The efficacy of stress-reduction modalities have also been explored in atopic dermatitis. In one trial, patients (N=102) with atopic dermatitis were randomly allocated to 12 weeks of cognitive-behavioral therapy (CBT), delivered by internet, or a control that gave subjects about standard care; the primary outcome measure was the difference in atopic dermatitis symptoms, as measured by the Patient-Oriented Eczema Measure (Lagerlof 2021). At 12 weeks, patients who received CBT had significant, moderate to large reductions in atopic dermatitis symptoms, combined with significant reductions in itch intensity, perceived stress, sleep problems, and depression. Of note, these gains were maintained through 12 months. A second study found that psychological interventions in patients with atopic dermatitis were associated with significantly larger improvements in skin conditions than standard medical care and were associated with significant reductions in the need for topical steroid treatment (Ehlers 1995).

Aerobic exercise has broad, systemic benefits in the human body, including reduction of stress, and data suggest that these benefits can also be extended to the skin. For example, in one recent study conducted in humans, short-term aerobic exercise was associated with reduced signs of skin aging, including a reduction in stratum corneum thickness (which generally increases in thickness with age), increased stratum spinosum thickness in elderly subjects, and increased reticular dermis content. These effects may be mediated by increases in circulating IL-15, an exercise-induced hormone that has previously been associated with reduced adiposity, increased muscle mass, improved mitochondrial function and exercise capacity (Crane 2015).

Finally, limited data suggest that aromatherapy may have some benefit (with the caution that the aerosolized oils may exacerbate skin conditions in sensitive individuals). In one study, aromatherapy was associated with a reduction in stress-induced serum and salivary cortisol and enhanced skin barrier recovery, as measured by transepidermal water loss, in both animal models and humans (Fukuda 2012).

Other Stress-Reduction Modalities

Mindfulness is a popular meditation technique that consists of 2 parts: attention and acceptance. Attention involves “tuning in” to experiences to focus on what is happening in the present moment, while acceptance involves observing those feelings and sensations without judgment (American Psychiatric Association 2021). One case-control study and one randomized clinical trial with reasonable methodologic quality showed that meditation was associated with increased telomere length; this effect was significant in female meditators (Desanayaka 2021). The effect of meditation on stress markers, such as cortisol, has been better studied. For example, in one meta-analysis of 10 studies using blood samples, meditation interventions had a moderate, albeit statistically significant, effect on cortisol levels. This effect was primarily seen in subjects with existing somatic illnesses, such as type 2 diabetes mellitus (Koncz 2021).

A number of additional stress-reduction modalities may be viable candidates to consider for improving overall stress. Yoga, as it is practiced widely worldwide, has been shown to impact both the neuroendocrine and immune systems. In 1 meta-analysis of 15 relatively high-quality studies, yoga was shown to reduce inflammatory markers, including IL-6, C-reactive protein, and tumor necrosis factor, with a distinct dose-response relationship (Djalilova 2019). Yoga has also been shown to be associated with reliable reductions in serum cortisol, the primary stress hormone in the human body (Katuri 2016; Cahn 2017). In 1 reasonably well-conducted study in 121 healthy individuals, guided relaxation was associated with improved skin barrier recovery following induction of mild skin damage by tape stripping (Robinson 2015). Similarly, some evidence suggests that rituals may have a potentially anxiolytic effect by reducing cognitive load (Karl 2018).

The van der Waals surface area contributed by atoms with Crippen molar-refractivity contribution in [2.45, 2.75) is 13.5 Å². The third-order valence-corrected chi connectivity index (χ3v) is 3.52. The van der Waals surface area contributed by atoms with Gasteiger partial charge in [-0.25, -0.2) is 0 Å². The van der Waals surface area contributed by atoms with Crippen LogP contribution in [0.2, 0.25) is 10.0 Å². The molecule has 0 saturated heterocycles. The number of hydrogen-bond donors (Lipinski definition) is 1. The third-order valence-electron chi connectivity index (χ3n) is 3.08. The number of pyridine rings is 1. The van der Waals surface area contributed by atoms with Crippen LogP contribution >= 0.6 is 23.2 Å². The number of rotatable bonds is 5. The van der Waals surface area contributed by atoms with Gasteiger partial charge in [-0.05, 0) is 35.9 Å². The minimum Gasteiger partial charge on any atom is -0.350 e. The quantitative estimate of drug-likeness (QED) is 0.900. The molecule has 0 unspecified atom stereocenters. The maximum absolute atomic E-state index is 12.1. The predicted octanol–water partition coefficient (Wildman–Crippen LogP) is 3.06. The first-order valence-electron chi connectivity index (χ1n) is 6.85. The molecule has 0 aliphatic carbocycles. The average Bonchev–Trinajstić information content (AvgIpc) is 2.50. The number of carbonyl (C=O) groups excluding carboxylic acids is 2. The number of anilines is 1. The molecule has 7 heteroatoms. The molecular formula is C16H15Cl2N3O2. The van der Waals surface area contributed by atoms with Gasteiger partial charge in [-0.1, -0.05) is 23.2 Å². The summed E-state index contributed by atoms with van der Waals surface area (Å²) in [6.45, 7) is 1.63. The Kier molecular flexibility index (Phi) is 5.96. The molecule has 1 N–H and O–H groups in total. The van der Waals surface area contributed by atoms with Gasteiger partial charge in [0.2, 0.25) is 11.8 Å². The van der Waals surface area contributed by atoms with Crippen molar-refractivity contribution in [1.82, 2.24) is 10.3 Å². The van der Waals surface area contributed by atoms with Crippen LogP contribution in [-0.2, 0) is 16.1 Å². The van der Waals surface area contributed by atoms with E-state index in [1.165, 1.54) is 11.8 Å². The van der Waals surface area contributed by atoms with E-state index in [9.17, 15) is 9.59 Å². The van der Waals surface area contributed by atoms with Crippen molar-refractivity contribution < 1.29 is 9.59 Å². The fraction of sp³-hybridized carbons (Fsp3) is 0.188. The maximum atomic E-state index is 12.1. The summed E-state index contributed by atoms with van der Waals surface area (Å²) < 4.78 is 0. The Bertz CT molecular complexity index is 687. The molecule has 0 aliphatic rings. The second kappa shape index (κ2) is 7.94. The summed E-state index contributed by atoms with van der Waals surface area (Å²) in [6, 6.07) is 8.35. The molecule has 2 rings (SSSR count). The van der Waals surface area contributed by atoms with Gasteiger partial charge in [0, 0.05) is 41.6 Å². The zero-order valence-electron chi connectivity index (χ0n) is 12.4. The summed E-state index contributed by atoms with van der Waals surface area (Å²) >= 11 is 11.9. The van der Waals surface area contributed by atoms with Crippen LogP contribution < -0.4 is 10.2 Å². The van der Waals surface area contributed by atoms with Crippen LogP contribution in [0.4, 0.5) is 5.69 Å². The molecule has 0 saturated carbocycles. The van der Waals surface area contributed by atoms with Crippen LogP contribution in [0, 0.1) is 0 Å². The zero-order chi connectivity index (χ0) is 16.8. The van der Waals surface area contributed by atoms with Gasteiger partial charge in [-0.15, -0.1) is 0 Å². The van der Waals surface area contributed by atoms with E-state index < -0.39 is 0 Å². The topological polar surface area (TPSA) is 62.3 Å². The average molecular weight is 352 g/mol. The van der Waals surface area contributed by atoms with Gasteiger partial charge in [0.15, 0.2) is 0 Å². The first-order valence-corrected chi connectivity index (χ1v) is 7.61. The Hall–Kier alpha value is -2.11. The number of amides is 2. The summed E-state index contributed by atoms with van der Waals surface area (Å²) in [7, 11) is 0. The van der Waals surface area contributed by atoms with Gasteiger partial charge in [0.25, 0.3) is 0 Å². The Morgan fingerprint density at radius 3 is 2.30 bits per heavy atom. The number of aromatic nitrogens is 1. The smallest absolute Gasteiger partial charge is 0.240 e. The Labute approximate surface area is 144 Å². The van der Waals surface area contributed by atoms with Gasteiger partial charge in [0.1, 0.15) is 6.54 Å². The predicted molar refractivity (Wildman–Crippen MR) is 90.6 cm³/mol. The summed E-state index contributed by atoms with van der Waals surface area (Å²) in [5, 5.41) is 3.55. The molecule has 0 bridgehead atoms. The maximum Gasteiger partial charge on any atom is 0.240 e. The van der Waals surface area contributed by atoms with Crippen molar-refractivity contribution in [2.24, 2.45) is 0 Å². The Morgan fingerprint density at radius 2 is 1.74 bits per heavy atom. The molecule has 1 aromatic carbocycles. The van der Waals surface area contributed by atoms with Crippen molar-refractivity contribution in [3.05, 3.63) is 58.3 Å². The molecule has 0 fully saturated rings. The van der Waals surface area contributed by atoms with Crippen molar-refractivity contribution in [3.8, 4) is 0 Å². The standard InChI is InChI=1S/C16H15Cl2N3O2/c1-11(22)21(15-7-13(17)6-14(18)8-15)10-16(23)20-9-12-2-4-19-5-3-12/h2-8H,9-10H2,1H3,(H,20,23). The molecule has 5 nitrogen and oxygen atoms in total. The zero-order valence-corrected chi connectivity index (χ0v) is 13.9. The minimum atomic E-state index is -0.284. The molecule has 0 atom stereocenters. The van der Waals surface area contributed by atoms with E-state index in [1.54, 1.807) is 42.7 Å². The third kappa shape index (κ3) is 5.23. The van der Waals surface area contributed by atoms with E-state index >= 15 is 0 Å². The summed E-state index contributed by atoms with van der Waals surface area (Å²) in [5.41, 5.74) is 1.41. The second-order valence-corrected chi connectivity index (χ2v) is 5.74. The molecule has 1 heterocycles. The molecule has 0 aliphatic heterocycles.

Dermatologists have long accepted the role of stress in skin health, as it is readily apparent in the clinic in otherwise healthy individuals. Abundant evidence exists that stress and skin function and quality are intimately linked, and some evidence suggests that interventions to reduce stress, such as mindfulness meditation, cognitive-behavioral therapy, yoga, exercise, and even aromatherapy may have a positive impact on skin quality. Rituals, such as taking time with the daily application of cosmetic products, also may have the side benefit of decreasing psychological stress responses.

There is an underappreciated opportunity in the dermatology clinic to improve outcomes and increase patient satisfaction with their overall treatment plan by providing guidance on stress management through non-medical interventions. From a practical perspective, the dermatologist’s time to address the sometimes complex factors underlying stress is limited; thus, there may be a role for partnerships with outside services that specialize in helping patients manage stress.

Additional Reading

For those with a particular interest in the mind-skin connection, we recommend the following reviews.

Chen Y, Lyga J. Brain-skin connection: Stress, inflammation, and skin aging. Inflamm Allergy—Drug Targets. 2014;13:177-190.

Chiu A, Chon SQY, Kimball AB. The response of skin disease to stress. Arch Dermatol. 2003;139:897-900.

Holmes CJ, Plichta JK, Gamelli R et al. Dynamic role of host stress responses in modulating the cutaneous microbiome: implications for wound healing and infection. Adv Wound Care. 2015;4:24-37.

Maarouf M, Maarouf CL, Yosipovitch G et al. The impact of stress on epidermal barrier function: an evidence-based review. Br J Dermatol. 2019;181:1129-1137.


Altemus M, Rao B, Dhabhar FS et al. Stress-induced changes in skin barrier function in healthy women. J Invest Dermatol. 2001;117:309-317.

Bin Saif GA, Alotaibi HM, Alzolibani AA et al. Association of psychological stress with skin symptoms among medical students. Saudi Med J. 2018;39:59-66.